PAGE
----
- 7.2.1 Singles: 26 (21–5)
- 7.2.2 Women’s doubles: 13 (13–0)
- 7.2.3 Mixed doubles: 4 (2–2)
- 8 Records and achievements
- 9 Filmography
- 10 See also
- 11 References
- 12 Works cited
- 13 External links
Williams was born in Saginaw, Michigan, to Richard Williams and Oracene Price, and is the youngest of Price’s five daughters: half-sisters Yetunde, Lyndrea and Isha Price, and full sister Venus. When the children were young, the family moved to Compton, California, where Williams started playing tennis at the age of three. Her father home-schooled Serena and her sister Venus. While he and subsequently her mother, Oracene, have been the official coaches, other mentors who helped her learn the game included Richard Williams in Compton who would go on to found The Venus and Serena Williams Tennis/Tutorial Academy.
Williams’ family moved from Compton to West Palm Beach, Florida, when she was nine so that she could attend the tennis academy of Rick Macci, who would provide additional coaching. Macci spotted the exceptional talents of the sisters. He did not always agree with Williams’ father, but respected that “he treated his daughters like kids, allowed them to be little girls”. Richard stopped sending his daughters to national junior tennis tournaments when Williams was 10, since he wanted them to take it slow and focus on school work. Another factor was racial, as he had heard white parents talk about the Williams sisters in a derogatory manner during tournaments. At that time, Williams had a 46–3 record on the United States Tennis Association junior tour and was ranked No. 1 among under-10 players in Florida. In 1995, when Williams was in the ninth grade, her father pulled his daughters out of Macci’s academy and, from then on, took over all coaching at their home. When asked in 2000 whether having followed the normal path of playing regularly on the junior circuit would have been beneficial, Williams responded: “Everyone does different things. I think for Venus and I, we just attempted a different road, and it worked for us.”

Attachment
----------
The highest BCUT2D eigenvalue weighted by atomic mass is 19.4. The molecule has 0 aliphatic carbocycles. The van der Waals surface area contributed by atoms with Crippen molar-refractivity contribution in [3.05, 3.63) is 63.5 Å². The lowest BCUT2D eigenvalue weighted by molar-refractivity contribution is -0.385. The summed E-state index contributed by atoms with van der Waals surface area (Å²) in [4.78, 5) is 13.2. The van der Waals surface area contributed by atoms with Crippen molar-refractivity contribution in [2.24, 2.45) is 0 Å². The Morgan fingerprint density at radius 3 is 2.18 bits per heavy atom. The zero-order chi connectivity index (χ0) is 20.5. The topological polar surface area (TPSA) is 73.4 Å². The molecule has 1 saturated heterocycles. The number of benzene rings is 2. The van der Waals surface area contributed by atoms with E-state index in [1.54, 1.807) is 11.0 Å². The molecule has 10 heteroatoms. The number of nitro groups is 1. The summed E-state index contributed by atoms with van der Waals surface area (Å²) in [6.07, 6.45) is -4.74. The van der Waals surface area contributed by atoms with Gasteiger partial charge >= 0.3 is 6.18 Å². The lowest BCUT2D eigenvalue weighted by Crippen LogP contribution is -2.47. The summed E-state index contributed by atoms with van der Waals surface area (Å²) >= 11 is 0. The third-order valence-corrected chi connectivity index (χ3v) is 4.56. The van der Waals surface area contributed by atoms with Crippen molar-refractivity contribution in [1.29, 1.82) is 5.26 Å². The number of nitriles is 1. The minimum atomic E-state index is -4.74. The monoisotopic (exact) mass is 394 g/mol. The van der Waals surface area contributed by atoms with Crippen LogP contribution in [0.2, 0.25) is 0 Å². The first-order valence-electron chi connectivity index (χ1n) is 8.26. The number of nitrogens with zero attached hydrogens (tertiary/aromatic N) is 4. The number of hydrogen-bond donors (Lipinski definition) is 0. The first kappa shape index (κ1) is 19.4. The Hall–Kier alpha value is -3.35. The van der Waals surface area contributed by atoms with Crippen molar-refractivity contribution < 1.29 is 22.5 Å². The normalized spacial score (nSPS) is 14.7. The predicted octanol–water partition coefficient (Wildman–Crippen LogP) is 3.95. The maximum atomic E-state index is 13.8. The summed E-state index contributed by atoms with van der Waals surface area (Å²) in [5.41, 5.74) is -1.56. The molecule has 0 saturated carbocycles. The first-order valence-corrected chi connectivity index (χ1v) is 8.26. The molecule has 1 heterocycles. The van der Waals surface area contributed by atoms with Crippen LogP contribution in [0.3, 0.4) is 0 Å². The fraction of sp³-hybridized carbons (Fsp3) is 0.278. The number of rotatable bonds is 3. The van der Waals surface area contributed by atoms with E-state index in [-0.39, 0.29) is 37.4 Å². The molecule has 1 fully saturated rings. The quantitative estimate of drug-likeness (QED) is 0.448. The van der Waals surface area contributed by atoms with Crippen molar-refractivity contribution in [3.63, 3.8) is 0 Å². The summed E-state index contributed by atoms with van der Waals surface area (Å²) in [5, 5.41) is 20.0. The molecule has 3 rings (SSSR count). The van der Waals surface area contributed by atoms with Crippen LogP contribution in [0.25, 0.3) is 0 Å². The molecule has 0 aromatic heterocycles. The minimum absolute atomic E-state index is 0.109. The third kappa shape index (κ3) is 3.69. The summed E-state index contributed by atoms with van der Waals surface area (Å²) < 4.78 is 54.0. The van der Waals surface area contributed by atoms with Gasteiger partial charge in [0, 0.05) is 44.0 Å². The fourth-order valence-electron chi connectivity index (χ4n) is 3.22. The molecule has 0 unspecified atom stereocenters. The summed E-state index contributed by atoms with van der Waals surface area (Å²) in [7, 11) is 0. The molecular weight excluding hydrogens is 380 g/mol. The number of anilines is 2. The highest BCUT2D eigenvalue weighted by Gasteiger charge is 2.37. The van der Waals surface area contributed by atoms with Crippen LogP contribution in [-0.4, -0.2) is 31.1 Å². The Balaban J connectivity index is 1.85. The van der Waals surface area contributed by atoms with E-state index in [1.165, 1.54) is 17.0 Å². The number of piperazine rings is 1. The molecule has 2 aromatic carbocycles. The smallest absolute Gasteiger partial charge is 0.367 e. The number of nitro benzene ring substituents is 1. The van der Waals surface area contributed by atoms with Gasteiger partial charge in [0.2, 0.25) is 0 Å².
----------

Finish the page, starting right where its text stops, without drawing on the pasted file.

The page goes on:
Williams is primarily a baseline player and her game is built around taking immediate control of rallies with her powerful and consistent serve, return of serve, and forceful groundstrokes from both her forehand and backhand swings. Williams’ forehand is considered to be among the most powerful shots in the women’s game as is her double-handed backhand. Williams strikes her backhand groundstroke using an open stance, and uses the same open stance for her forehand. Williams’ aggressive play, a “high risk” style, is balanced in part by her serve, which most say is the greatest in women’s tennis history. She consistently projects great pace and placement with her serves and in the 2013 Australian Open, she had a peak serve speed of 128.6 mph (207.0 km/h) which is the third fastest all-time among female players (only Venus’s 129 mph and Sabine Lisicki’s 131 mph recorded speeds are faster). What makes her serve even more deadly is her ball placement and her ability to consistently place powerful shots with great accuracy. At the 2012 Wimbledon Championships, she hit a women’s tournament record of 102 aces which was more than any of the men hit during the two weeks. Williams also possesses a very solid and powerful overhead. Although many think of Williams as only an offensive player, she also plays a strong defensive game. She has stated that her favorite surface is clay because it gives her extra time to set up her shot.